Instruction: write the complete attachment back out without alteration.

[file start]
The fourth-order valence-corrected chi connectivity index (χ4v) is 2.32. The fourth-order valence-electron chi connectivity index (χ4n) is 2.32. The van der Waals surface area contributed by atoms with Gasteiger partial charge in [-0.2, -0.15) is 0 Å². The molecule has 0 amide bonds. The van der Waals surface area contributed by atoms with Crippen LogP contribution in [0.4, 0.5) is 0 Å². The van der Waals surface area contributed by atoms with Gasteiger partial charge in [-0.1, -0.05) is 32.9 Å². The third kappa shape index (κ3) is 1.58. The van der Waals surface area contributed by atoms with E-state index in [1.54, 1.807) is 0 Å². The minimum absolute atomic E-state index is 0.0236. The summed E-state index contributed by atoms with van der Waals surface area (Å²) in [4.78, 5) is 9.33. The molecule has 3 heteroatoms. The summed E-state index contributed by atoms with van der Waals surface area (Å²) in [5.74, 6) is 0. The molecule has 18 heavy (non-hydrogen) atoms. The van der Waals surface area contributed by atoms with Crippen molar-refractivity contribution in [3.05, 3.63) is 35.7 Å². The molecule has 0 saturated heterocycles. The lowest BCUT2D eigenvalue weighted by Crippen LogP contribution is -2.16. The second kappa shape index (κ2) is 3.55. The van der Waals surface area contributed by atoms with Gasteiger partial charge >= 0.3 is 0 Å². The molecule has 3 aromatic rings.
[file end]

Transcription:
The fourth-order valence-corrected chi connectivity index (χ4v) is 2.32. The fourth-order valence-electron chi connectivity index (χ4n) is 2.32. The van der Waals surface area contributed by atoms with Gasteiger partial charge in [-0.2, -0.15) is 0 Å². The molecule has 0 amide bonds. The van der Waals surface area contributed by atoms with Crippen LogP contribution in [0.4, 0.5) is 0 Å². The van der Waals surface area contributed by atoms with Gasteiger partial charge in [-0.1, -0.05) is 32.9 Å². The third kappa shape index (κ3) is 1.58. The van der Waals surface area contributed by atoms with E-state index in [1.54, 1.807) is 0 Å². The minimum absolute atomic E-state index is 0.0236. The summed E-state index contributed by atoms with van der Waals surface area (Å²) in [4.78, 5) is 9.33. The molecule has 3 heteroatoms. The summed E-state index contributed by atoms with van der Waals surface area (Å²) in [5.74, 6) is 0. The molecule has 18 heavy (non-hydrogen) atoms. The van der Waals surface area contributed by atoms with Crippen molar-refractivity contribution in [3.05, 3.63) is 35.7 Å². The molecule has 0 saturated heterocycles. The lowest BCUT2D eigenvalue weighted by Crippen LogP contribution is -2.16. The second kappa shape index (κ2) is 3.55. The van der Waals surface area contributed by atoms with Gasteiger partial charge >= 0.3 is 0 Å². The molecule has 3 aromatic rings.